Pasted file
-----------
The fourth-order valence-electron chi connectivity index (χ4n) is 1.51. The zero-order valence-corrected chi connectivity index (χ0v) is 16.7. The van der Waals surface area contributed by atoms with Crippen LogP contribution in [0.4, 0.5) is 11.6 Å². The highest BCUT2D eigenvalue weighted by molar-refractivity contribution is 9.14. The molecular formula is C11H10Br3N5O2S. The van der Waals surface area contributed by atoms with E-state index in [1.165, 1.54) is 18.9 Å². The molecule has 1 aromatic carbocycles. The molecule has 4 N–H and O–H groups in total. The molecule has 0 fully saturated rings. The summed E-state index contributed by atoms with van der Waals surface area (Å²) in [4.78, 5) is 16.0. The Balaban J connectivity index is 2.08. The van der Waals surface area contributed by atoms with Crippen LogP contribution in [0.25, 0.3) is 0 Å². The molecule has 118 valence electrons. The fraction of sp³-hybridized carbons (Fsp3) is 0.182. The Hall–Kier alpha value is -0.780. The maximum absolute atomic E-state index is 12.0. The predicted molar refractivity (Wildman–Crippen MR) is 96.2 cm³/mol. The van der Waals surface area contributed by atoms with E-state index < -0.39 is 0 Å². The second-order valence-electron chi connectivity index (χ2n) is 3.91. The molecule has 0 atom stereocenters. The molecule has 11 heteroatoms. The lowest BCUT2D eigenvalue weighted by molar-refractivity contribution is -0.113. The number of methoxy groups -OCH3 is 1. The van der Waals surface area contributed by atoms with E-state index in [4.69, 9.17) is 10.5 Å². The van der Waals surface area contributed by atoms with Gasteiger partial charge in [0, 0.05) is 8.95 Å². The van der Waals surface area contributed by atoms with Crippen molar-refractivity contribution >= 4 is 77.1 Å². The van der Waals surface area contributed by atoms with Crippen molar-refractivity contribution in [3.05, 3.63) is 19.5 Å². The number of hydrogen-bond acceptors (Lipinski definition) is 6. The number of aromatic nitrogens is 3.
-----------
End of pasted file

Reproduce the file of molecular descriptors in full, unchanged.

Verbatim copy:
The fourth-order valence-electron chi connectivity index (χ4n) is 1.51. The zero-order valence-corrected chi connectivity index (χ0v) is 16.7. The van der Waals surface area contributed by atoms with Crippen LogP contribution in [0.4, 0.5) is 11.6 Å². The highest BCUT2D eigenvalue weighted by molar-refractivity contribution is 9.14. The molecular formula is C11H10Br3N5O2S. The van der Waals surface area contributed by atoms with E-state index in [1.165, 1.54) is 18.9 Å². The molecule has 1 aromatic carbocycles. The molecule has 4 N–H and O–H groups in total. The molecule has 0 fully saturated rings. The summed E-state index contributed by atoms with van der Waals surface area (Å²) in [4.78, 5) is 16.0. The Balaban J connectivity index is 2.08. The van der Waals surface area contributed by atoms with Crippen LogP contribution in [0.25, 0.3) is 0 Å². The molecule has 118 valence electrons. The fraction of sp³-hybridized carbons (Fsp3) is 0.182. The Hall–Kier alpha value is -0.780. The maximum absolute atomic E-state index is 12.0. The predicted molar refractivity (Wildman–Crippen MR) is 96.2 cm³/mol. The van der Waals surface area contributed by atoms with E-state index < -0.39 is 0 Å². The second-order valence-electron chi connectivity index (χ2n) is 3.91. The molecule has 0 atom stereocenters. The molecule has 11 heteroatoms. The lowest BCUT2D eigenvalue weighted by molar-refractivity contribution is -0.113. The number of methoxy groups -OCH3 is 1. The van der Waals surface area contributed by atoms with E-state index in [4.69, 9.17) is 10.5 Å². The van der Waals surface area contributed by atoms with Gasteiger partial charge in [0, 0.05) is 8.95 Å². The van der Waals surface area contributed by atoms with Crippen molar-refractivity contribution >= 4 is 77.1 Å². The van der Waals surface area contributed by atoms with Crippen molar-refractivity contribution in [3.05, 3.63) is 19.5 Å². The number of hydrogen-bond acceptors (Lipinski definition) is 6. The number of aromatic nitrogens is 3.